A few months back I stumbled across a website that had this bright red box proudly displayed on its page:
It was clearly an advert for something, but I thought that it might be quite fun to see what it reckoned “the exact name of my perfect lover” would be.
I already knew: Jane Ellison Saunders.
So I entered my name and clicked the Calculate! button.
Sign up now!
But it didn’t tell me the exact name of my perfect lover. Instead it took me to an intermediate page where it invited me to sign up for an SMS text service.
Only after I signed up would it reveal to me the exact name of my perfect lover.
Ts & Cs
I was just about to hit the “Back” button when something in the Terms and Conditions caught my eye. I was curious about the cost of this text service.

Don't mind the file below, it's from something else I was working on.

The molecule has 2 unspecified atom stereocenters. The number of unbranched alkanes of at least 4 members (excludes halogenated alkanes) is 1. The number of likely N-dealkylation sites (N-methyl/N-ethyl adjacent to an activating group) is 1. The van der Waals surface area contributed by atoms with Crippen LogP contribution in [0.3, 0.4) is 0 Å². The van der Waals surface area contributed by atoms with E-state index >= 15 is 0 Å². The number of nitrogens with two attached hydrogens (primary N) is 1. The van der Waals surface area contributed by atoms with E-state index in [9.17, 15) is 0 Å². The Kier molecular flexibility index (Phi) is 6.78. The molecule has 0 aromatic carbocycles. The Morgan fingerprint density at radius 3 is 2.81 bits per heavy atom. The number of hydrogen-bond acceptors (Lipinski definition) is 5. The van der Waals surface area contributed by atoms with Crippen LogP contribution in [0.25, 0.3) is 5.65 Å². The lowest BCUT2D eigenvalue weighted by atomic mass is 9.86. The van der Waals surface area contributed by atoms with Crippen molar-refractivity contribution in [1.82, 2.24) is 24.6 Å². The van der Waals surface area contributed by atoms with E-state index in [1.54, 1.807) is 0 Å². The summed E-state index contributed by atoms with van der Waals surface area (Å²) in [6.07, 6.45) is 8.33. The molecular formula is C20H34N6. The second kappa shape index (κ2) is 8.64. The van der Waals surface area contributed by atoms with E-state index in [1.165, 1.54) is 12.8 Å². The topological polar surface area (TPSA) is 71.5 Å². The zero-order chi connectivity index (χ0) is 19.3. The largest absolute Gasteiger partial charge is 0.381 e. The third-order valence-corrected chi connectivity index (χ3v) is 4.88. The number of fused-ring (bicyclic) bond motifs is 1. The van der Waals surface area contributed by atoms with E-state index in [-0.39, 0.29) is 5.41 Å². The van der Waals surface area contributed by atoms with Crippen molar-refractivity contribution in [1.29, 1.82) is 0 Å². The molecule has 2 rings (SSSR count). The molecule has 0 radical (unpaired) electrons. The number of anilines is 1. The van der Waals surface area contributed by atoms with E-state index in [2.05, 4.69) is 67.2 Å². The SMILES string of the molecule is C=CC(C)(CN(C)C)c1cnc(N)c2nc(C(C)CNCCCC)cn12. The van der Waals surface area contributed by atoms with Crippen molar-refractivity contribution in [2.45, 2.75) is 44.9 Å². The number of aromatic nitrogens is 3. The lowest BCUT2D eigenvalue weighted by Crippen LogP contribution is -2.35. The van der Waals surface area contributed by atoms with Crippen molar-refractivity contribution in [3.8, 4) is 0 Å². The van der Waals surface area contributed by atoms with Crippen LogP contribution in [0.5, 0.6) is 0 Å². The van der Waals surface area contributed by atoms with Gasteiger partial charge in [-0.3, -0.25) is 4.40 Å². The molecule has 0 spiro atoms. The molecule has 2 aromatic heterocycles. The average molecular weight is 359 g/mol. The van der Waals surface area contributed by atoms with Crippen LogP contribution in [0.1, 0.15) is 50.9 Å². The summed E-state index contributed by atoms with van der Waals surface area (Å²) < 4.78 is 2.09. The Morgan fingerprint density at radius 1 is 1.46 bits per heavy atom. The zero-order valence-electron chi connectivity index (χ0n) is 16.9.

You are subscribing to our weekly prediction service at £9/week
Nine pounds sterling a week?!!
I read on:
The cost of calculating soulmate’s name is £3. The prediction is charged at £3. Your (sic) will get three predictions each week for £3 each.
What precisely was their definition of “exact”? It didn’t sound very exact if it was going to take them three attempts a week to get it correct, at a cost of £3 per text.
Seriously, are there really people gullible enough to sign up for such a service? Surely looking up random pages in a telephone directory would be both cheaper and more accurate!
You wouldn’t put up with this kind of service if it was your doctor or the plumber.
Doctor: I think you might have … er … chicken pox?
Doctor: Dunno … could you come back on Wednesday?
I’ve just asked Jane what “the exact name of my perfect lover is”. She said: Jane Ellison Saunders.
And do you know what? She’s right. And it didn’t cost me £3.